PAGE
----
For 51 minutes, Dylan Brady, Laura Les and their band of merry Gecs exhume and defile the corpse of music. You’ve never heard a remix album quite like this. The closest I can get to describing the experience is to say it’s the most pleasurable migraine you’ll ever have. Electro-pop, bubble-gum bass, pop-punk, hardcore punk, hardstyle, Eurobeat, trap and Brostep are thrown in a blender and presented with accoutrements including excessive reverb and distorted harsh noise.
However, as my student kitchen adventures attest, simply throwing random ingredients into the mixing bowl does not a good cake make. This is a brilliant experimental album. There is clearly a recipe here, albeit a twisted, sadistic recipe that creates earworms that worm their way in with all the subtlety of a road drill. If you go into it prejudiced against the ridiculousness of it all, you will get nothing from it: but if you give it a chance, you’ll find yourself wrecking your voice trying to sing glitched-out vocal melodies in the shower for weeks.
If it wasn’t for the better production on Diamond’s syrupy vocals, you could believe that this was a Cascada hit from circa 2006
AG Cook’s remix of ‘money machine’ kicks off proceedings on a low key note, flipping the song’s opening (and shouted) monologue into a whisper, and then spends the rest of the song building towards a climax that is never fully realised. It leads into the much weirder edit of ‘ringtone,’ with the chorus now sung by Charli XCX and a real juxtaposition of guest verses – Sarah Bonito (of Kero Kero Bonito fame) provides an almost soft-spoken verse in her trademark ironic playful innocence. I’ve always found her music a tad unsettling (in a good way) and this is no different. However, it’s immediately purged from your short term memory by a far from innocent verse of debauchery from Rico Nasty. It’s a capricious combo but it somehow feels cohesive.
The proceeding Injury Reserve mix of ‘745 sticky’ is not. Dylan Brady produced ‘Jailbreak the Tesla’, my favourite song from their self titled album, and the beat here is reminiscent of it as Injury Reserve deviate from the source material probably the most of any remix on here. Danny L Harle’s mix of ‘gec 2 Ü’ builds towards a climax of Noise infused hardstyle and gabber. As a central- belt Scotsman, I’m obliged to get turnt anytime I hear hardstyle, like someone activating a Soviet sleeper agent: however, this mix doesn’t really do anything interesting with the formula.
One of the most incomprehensible crossovers of all time follows, as Fall Out Boy put in their best work since Folie A Deux on their remix of ‘hand crushed by a mallet’. Patrick Stump nails the intro, before the second verse is converted into a kind of nightcore mix before a post-hardcore/noise crossover outro that will leave you with many questions – most of them simply being ‘why?’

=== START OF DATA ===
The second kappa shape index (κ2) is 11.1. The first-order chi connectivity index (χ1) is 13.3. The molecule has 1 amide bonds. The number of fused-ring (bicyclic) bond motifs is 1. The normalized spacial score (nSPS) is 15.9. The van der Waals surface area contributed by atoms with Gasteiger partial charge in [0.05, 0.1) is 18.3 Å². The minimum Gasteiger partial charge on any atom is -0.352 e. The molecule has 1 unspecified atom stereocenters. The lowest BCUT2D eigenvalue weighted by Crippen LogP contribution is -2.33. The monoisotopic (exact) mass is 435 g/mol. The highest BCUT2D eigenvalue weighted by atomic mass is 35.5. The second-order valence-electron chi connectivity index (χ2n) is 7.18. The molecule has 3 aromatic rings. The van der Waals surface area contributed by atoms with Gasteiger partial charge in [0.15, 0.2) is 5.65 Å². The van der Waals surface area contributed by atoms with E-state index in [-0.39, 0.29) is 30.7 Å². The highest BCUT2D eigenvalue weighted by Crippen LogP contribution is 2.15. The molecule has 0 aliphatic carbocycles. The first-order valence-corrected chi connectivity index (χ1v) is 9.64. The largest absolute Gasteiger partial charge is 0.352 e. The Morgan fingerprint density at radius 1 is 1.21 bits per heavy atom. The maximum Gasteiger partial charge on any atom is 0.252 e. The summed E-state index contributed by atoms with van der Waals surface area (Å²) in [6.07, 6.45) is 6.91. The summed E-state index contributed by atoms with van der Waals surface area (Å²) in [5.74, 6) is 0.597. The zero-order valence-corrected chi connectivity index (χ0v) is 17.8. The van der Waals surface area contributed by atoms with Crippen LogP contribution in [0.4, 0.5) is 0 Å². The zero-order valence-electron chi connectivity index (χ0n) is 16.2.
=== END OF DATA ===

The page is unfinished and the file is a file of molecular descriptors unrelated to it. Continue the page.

Next up, Rico Harver drops a filthy Brostep mix of ‘800db cloud’, enjoyment of which is entirely predicated on if you enjoyed the year 2012. GFOTY drops her mix of ‘Stupid Horse’ next in which she doctors the lyrics to fit her salacious persona. Harver’s shtick does veer a little on the wrong side of cringe, although the future house-inspired second half has a great instrumental. On that note, the Umru mix of ‘ringtone’ has possibly the catchiest beat of the album after the first chorus. The album stays in earworm territory on the Tommy Cash and Hannah Diamond mix of the disgustingly titled ‘xXXi_wud_nvrstøp_ÜXXx’. This borrows heavily from Eurodance, and if it was wasn’t for the better production on Diamond’s syrupy vocals, you could believe that this was a Cascada hit from circa 2006.
It makes no sense, it shouldn’t work, but track after track leaves you with a Cheshire cat grin at the sheer absurdity
Don’t get too set on the easy listening though. Noise-pop band Black Dresses blow the speakers with their mix of ‘745 sticky’. I’m a big fan of all their albums (Thank-you is one of the best noise-pop records ever) and whilst the instrumental here is great, it feels like they just added ambient screams all over this in random places. I wouldn’t mind but they sound distractingly bad in this, with neither the viscerality of death metal or metalcore nor the flat and distant effect of Blackgaze. They are deployed with much more jurisprudence on their own records.
Of the remaining mixes, the most memorable is definitely the Dorian Electra version of ‘Gec 2 Ü,’ which begins with a decidedly odd skit about phone sex, which is pretty on-brand considering their critically acclaimed debut record last year drew heavily on their experience as a non-binary person in BDSM relationships. The NOTHANKYOU mix of ‘hand crushed by a mallet’ deserves special mention as well for its incredibly distorted and noisy take on pop-punk that ends up landing it closer to a noise-rock band like Lightning Bolt. The album has some new material and live performances to round it out but these are hit and miss. ‘toothless’ is the obvious highlight and the live performance of ‘800db cloud’ is even more blown-out than the original.
This is a debauched album featuring an all-star cast of almost anyone who has made waves in noisy abrasive postmodern pop, and a few outside admirers like Fall Out Boy and Injury Reserve to boot. Sensory overload is its default setting. It makes no sense, it shouldn’t work, but track after track leaves you with a Cheshire cat grin at the sheer absurdity. And then you catch yourself singing it to yourself later. According to all known laws of music theory, this shouldn’t bang. But it does. I’m already stockpiling aspirin in eager anticipation of their next release. It really is an album that requires you to suspend your disbelief, but if you don’t judge it for what it is, you’ll enjoy 51 minutes of utter chaos and possibly the most fun record to come out this year.
We recommend – ‘hand crushed by a mallet’ (N0thanky0u remix)